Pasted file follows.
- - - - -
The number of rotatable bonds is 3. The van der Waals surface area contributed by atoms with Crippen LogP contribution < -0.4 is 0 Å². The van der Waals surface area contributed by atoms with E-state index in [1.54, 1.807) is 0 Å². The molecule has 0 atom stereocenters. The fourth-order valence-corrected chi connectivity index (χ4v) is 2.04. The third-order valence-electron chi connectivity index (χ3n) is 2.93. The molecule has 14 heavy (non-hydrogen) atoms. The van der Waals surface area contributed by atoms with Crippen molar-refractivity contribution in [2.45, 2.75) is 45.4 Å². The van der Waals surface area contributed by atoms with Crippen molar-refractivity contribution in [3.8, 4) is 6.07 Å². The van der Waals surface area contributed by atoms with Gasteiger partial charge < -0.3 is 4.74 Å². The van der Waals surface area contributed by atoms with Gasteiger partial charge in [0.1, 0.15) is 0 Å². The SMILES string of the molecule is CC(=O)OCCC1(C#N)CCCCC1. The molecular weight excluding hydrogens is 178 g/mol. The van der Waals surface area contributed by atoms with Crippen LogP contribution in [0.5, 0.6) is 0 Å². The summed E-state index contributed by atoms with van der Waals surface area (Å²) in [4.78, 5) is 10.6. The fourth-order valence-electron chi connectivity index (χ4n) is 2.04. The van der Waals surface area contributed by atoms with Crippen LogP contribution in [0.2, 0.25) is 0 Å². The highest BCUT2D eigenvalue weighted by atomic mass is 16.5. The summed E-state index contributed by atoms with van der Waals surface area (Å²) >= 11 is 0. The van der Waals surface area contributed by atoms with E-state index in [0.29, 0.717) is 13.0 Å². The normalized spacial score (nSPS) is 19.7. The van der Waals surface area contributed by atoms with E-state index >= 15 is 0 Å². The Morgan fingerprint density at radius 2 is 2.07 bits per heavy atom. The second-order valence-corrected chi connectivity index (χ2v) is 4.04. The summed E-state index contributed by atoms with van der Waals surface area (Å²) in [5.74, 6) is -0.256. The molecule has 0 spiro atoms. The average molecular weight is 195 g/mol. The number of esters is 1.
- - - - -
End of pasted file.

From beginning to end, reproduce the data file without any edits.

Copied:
The number of rotatable bonds is 3. The van der Waals surface area contributed by atoms with Crippen LogP contribution < -0.4 is 0 Å². The van der Waals surface area contributed by atoms with E-state index in [1.54, 1.807) is 0 Å². The molecule has 0 atom stereocenters. The fourth-order valence-corrected chi connectivity index (χ4v) is 2.04. The third-order valence-electron chi connectivity index (χ3n) is 2.93. The molecule has 14 heavy (non-hydrogen) atoms. The van der Waals surface area contributed by atoms with Crippen molar-refractivity contribution in [2.45, 2.75) is 45.4 Å². The van der Waals surface area contributed by atoms with Crippen molar-refractivity contribution in [3.8, 4) is 6.07 Å². The van der Waals surface area contributed by atoms with Gasteiger partial charge < -0.3 is 4.74 Å². The van der Waals surface area contributed by atoms with Gasteiger partial charge in [0.1, 0.15) is 0 Å². The SMILES string of the molecule is CC(=O)OCCC1(C#N)CCCCC1. The molecular weight excluding hydrogens is 178 g/mol. The van der Waals surface area contributed by atoms with Crippen LogP contribution in [0.5, 0.6) is 0 Å². The summed E-state index contributed by atoms with van der Waals surface area (Å²) in [4.78, 5) is 10.6. The fourth-order valence-electron chi connectivity index (χ4n) is 2.04. The van der Waals surface area contributed by atoms with Crippen LogP contribution in [0.2, 0.25) is 0 Å². The highest BCUT2D eigenvalue weighted by atomic mass is 16.5. The summed E-state index contributed by atoms with van der Waals surface area (Å²) >= 11 is 0. The van der Waals surface area contributed by atoms with E-state index in [0.29, 0.717) is 13.0 Å². The normalized spacial score (nSPS) is 19.7. The van der Waals surface area contributed by atoms with E-state index >= 15 is 0 Å². The Morgan fingerprint density at radius 2 is 2.07 bits per heavy atom. The second-order valence-corrected chi connectivity index (χ2v) is 4.04. The summed E-state index contributed by atoms with van der Waals surface area (Å²) in [5.74, 6) is -0.256. The molecule has 0 spiro atoms. The average molecular weight is 195 g/mol. The number of esters is 1.